I recently worked with a customer who needed to do some OAM session manipulation via custom code in order to implement a complex use case. While the focus of this post is not to go into details about a specific implementation, I did want to share some advice on a very necessary building block needed to do "out of band" session manipulation: retrieving the OAM Session ID.
OAM 11g supports the concept of a server-side session (unlike previous versions where the only session state was represented by a browser cookie) and this architecture allows for a far richer set of functionality, including the ability to manipulate the server-side session through the addition of attribute values that can be considered during the evaluation of an OAM policy. Each session stored in the server session store (shared across the cluster using Coherence) is identified by a unique GUID known as the Session ID - that's the long number you see in the folllowing screenshot, taken from the OAM Admin Console:
The reason this identifier is useful, though, comes when you start to look at the API Docs for the OAM Access SDK, which is the component you'll need to use in order to do things like session manipulation from custom code. Looking specifically at the UserSession class, you'll note that several of the utility methods require that you pass the SessionID as argument; this is a mandatory step in order to obtain a reference to an existing session in order to manipulate it.
Just a clarification at this point. Please do not interpret this post as a blanket endorsement of writing a custom Access Client as the solution to any and all problems. As always, work with your chosen OAM architect to carefully weigh up the pro's and cons and various options available, with a strong preference for using out-of-the-box functionality, before concluding that custom code is the best way to solve your particular problem.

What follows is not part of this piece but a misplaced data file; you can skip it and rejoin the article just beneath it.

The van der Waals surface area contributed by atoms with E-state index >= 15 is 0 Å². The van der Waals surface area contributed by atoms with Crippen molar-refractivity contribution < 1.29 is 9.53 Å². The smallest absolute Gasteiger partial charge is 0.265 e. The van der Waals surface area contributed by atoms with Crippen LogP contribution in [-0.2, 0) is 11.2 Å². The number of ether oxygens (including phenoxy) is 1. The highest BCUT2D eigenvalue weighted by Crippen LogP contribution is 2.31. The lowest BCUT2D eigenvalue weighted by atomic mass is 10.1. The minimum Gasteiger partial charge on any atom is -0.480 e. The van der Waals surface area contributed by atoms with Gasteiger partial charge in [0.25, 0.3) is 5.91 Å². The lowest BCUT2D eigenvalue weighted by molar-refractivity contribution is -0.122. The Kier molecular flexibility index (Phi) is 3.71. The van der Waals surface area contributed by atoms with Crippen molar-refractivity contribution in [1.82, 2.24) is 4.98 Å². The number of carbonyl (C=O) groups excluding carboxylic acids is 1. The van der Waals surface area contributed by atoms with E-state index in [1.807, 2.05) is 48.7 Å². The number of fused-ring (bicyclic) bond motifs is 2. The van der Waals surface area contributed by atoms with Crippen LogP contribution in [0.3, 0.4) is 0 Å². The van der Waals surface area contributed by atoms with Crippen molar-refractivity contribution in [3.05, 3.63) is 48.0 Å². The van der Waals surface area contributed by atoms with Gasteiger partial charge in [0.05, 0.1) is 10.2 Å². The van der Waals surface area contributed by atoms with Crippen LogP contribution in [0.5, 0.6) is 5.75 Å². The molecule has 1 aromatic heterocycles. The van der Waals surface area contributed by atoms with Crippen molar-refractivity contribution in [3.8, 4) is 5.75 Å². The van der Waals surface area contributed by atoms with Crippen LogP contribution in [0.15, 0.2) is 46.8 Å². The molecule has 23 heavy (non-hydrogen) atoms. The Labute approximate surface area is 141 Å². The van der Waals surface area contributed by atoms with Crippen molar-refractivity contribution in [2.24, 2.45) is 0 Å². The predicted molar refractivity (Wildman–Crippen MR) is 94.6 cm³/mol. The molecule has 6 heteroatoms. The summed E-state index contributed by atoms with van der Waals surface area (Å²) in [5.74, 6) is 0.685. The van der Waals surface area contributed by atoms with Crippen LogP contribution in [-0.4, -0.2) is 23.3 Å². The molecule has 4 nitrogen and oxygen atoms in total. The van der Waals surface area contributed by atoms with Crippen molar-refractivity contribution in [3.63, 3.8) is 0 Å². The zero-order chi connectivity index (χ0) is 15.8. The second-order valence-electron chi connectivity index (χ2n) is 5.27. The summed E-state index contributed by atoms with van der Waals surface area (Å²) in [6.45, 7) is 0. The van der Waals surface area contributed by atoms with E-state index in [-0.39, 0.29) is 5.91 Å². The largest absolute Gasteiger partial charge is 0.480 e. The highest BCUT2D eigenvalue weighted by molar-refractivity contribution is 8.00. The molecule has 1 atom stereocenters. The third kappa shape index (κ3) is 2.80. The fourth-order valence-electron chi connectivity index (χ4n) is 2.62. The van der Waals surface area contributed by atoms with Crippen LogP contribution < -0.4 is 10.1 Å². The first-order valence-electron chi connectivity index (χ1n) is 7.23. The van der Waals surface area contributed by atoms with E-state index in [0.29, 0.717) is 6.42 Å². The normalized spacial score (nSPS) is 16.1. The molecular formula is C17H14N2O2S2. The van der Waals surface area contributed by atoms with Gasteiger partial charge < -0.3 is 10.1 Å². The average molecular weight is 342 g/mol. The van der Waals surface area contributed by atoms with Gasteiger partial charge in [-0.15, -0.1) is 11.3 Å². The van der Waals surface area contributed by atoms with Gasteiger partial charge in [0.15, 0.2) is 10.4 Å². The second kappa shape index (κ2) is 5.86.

Assuming we've complied with the above caveat, done the necessary homework and concluded that the custom Access Client solution is what we have to do, what we then need is a way to obtain the Session ID from an existing authenticated user session in order to pass it to our custom code.
Step 1 here is (perhaps obviously) to ensure that we place a WebGate in front of our custom code in order to ensure that there is actually a session in place and that we can use an authorization policy response to transfer information to that code via headers (the usual OAM approach). Now, for a number of very good reasons, the Session ID (a sensitive piece of information that needs to be protected) is not available as a direct policy response, in the same way that the user id, profile attributes or session attributes would be. As is perhaps clear from reading the AccessSDK documentation, you can do a lot of harm with this SessionID in your hands and, as such, it behoves you as an organization to take appropriate steps to protect this data within your code and over your network.
Treat the SessionID, in other words, just as you would a password. Do not write it into log files, do not send it over network links in clear text and take the necessary precautions to ensure that headers sent from your web tier to your app tier cannot be tampered with or spoofed. All the usual rules regarding safe and secure identity propagation apply, in other words.
With caveats and good practice advice out of the way, let's talk about how to get this magical nugget of info into your custom code. The answer is to enable Identity Propagation for the Authorization policy protecting the URL, as per the following screenshot.
Once you do this, you will find that a SAML assertion is sent from the WebGate to your app in a header called "OAM_IDENTITY_ASSERTION". There's a lot of info inside this assertion, but you're looking for the following snippet within the XML body.
<saml:Assertion xmlns:saml="urn:oasis:names:tc:SAML:2.0:assertion" xmlns:xsi="http://www.w3.org/2001/XMLSchema-instance" xmlns:xs="http://www.w3.org/2001/XMLSchema" Version="2.0" ID="6714fd68-596c-4cfa-af61-91b43a5ecd2a" IssueInstant="2015-10-23T09:34:23Z">
<saml:Issuer>OAM User Assertion Issuer</saml:Issuer>
<saml:Attribute NameFormat="urn:oasis:names:tc:SAML:2.0:attrname-format:uri" Name="urn:oasis:names:tc:SAML:2.0:profiles:session:sessionId">
Right there, in the bolded text, is your Session ID. Use it wisely - keep it secret, keep it safe.